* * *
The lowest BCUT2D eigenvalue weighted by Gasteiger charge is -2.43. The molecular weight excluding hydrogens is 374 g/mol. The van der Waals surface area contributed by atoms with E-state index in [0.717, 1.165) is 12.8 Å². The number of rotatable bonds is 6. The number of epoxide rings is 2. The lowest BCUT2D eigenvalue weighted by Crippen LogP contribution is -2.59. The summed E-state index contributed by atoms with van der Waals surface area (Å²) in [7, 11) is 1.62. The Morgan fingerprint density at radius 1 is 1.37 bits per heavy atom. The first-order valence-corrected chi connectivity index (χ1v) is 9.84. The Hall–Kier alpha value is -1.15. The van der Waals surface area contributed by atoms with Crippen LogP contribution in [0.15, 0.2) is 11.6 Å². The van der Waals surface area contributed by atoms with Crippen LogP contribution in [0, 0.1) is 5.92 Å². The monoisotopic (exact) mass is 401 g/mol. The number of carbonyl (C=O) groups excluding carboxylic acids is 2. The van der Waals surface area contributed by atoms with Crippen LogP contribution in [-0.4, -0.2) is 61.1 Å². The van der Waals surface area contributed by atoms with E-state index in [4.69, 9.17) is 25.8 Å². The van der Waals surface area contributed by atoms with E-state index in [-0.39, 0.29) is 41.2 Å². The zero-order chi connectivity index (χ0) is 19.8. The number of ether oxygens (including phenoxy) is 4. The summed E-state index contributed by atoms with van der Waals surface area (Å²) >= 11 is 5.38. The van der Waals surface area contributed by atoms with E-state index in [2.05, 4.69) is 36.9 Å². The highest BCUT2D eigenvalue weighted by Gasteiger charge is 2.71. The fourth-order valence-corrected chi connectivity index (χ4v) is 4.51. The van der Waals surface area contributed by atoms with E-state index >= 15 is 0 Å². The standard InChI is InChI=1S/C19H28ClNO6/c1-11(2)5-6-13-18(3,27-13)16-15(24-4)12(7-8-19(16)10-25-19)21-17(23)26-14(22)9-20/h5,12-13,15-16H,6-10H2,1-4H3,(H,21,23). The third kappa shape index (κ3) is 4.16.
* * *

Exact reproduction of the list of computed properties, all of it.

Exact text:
The lowest BCUT2D eigenvalue weighted by Gasteiger charge is -2.43. The molecular weight excluding hydrogens is 374 g/mol. The van der Waals surface area contributed by atoms with E-state index in [0.717, 1.165) is 12.8 Å². The number of rotatable bonds is 6. The number of epoxide rings is 2. The lowest BCUT2D eigenvalue weighted by Crippen LogP contribution is -2.59. The summed E-state index contributed by atoms with van der Waals surface area (Å²) in [7, 11) is 1.62. The Morgan fingerprint density at radius 1 is 1.37 bits per heavy atom. The first-order valence-corrected chi connectivity index (χ1v) is 9.84. The Hall–Kier alpha value is -1.15. The van der Waals surface area contributed by atoms with Crippen LogP contribution in [0.15, 0.2) is 11.6 Å². The van der Waals surface area contributed by atoms with Crippen LogP contribution in [0, 0.1) is 5.92 Å². The monoisotopic (exact) mass is 401 g/mol. The number of carbonyl (C=O) groups excluding carboxylic acids is 2. The van der Waals surface area contributed by atoms with Crippen LogP contribution in [-0.4, -0.2) is 61.1 Å². The van der Waals surface area contributed by atoms with E-state index in [4.69, 9.17) is 25.8 Å². The van der Waals surface area contributed by atoms with E-state index in [-0.39, 0.29) is 41.2 Å². The zero-order chi connectivity index (χ0) is 19.8. The number of ether oxygens (including phenoxy) is 4. The summed E-state index contributed by atoms with van der Waals surface area (Å²) >= 11 is 5.38. The van der Waals surface area contributed by atoms with E-state index in [2.05, 4.69) is 36.9 Å². The highest BCUT2D eigenvalue weighted by Gasteiger charge is 2.71. The fourth-order valence-corrected chi connectivity index (χ4v) is 4.51. The van der Waals surface area contributed by atoms with E-state index >= 15 is 0 Å². The standard InChI is InChI=1S/C19H28ClNO6/c1-11(2)5-6-13-18(3,27-13)16-15(24-4)12(7-8-19(16)10-25-19)21-17(23)26-14(22)9-20/h5,12-13,15-16H,6-10H2,1-4H3,(H,21,23). The third kappa shape index (κ3) is 4.16.